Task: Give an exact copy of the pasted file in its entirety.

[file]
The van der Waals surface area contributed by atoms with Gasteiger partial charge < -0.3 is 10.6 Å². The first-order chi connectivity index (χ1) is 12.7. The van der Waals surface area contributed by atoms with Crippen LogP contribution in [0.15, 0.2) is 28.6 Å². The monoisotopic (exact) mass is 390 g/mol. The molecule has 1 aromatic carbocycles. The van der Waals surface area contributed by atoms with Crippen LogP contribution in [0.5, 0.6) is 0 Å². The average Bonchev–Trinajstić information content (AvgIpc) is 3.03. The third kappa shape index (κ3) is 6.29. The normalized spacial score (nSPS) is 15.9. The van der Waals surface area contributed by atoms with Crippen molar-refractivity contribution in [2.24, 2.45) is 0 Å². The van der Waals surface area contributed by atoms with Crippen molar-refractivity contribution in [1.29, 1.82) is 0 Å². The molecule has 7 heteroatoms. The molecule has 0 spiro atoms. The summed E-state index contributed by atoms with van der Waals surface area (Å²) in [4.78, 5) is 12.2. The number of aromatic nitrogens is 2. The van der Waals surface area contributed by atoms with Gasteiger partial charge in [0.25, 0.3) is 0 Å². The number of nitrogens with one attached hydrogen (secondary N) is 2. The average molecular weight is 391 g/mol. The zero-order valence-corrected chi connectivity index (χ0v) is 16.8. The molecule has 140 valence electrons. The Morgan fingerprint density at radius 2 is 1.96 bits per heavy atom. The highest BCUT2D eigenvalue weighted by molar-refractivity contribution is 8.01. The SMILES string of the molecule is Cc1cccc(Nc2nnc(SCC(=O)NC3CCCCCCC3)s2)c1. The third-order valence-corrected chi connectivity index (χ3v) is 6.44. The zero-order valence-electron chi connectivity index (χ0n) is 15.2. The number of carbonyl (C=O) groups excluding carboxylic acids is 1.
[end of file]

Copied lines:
The van der Waals surface area contributed by atoms with Gasteiger partial charge < -0.3 is 10.6 Å². The first-order chi connectivity index (χ1) is 12.7. The van der Waals surface area contributed by atoms with Crippen LogP contribution in [0.15, 0.2) is 28.6 Å². The monoisotopic (exact) mass is 390 g/mol. The molecule has 1 aromatic carbocycles. The van der Waals surface area contributed by atoms with Crippen LogP contribution in [0.5, 0.6) is 0 Å². The average Bonchev–Trinajstić information content (AvgIpc) is 3.03. The third kappa shape index (κ3) is 6.29. The normalized spacial score (nSPS) is 15.9. The van der Waals surface area contributed by atoms with Crippen molar-refractivity contribution in [2.24, 2.45) is 0 Å². The van der Waals surface area contributed by atoms with Crippen molar-refractivity contribution in [1.29, 1.82) is 0 Å². The molecule has 7 heteroatoms. The molecule has 0 spiro atoms. The summed E-state index contributed by atoms with van der Waals surface area (Å²) in [4.78, 5) is 12.2. The number of aromatic nitrogens is 2. The van der Waals surface area contributed by atoms with Gasteiger partial charge in [0.25, 0.3) is 0 Å². The number of nitrogens with one attached hydrogen (secondary N) is 2. The average molecular weight is 391 g/mol. The zero-order valence-corrected chi connectivity index (χ0v) is 16.8. The molecule has 140 valence electrons. The Morgan fingerprint density at radius 2 is 1.96 bits per heavy atom. The highest BCUT2D eigenvalue weighted by molar-refractivity contribution is 8.01. The SMILES string of the molecule is Cc1cccc(Nc2nnc(SCC(=O)NC3CCCCCCC3)s2)c1. The third-order valence-corrected chi connectivity index (χ3v) is 6.44. The zero-order valence-electron chi connectivity index (χ0n) is 15.2. The number of carbonyl (C=O) groups excluding carboxylic acids is 1.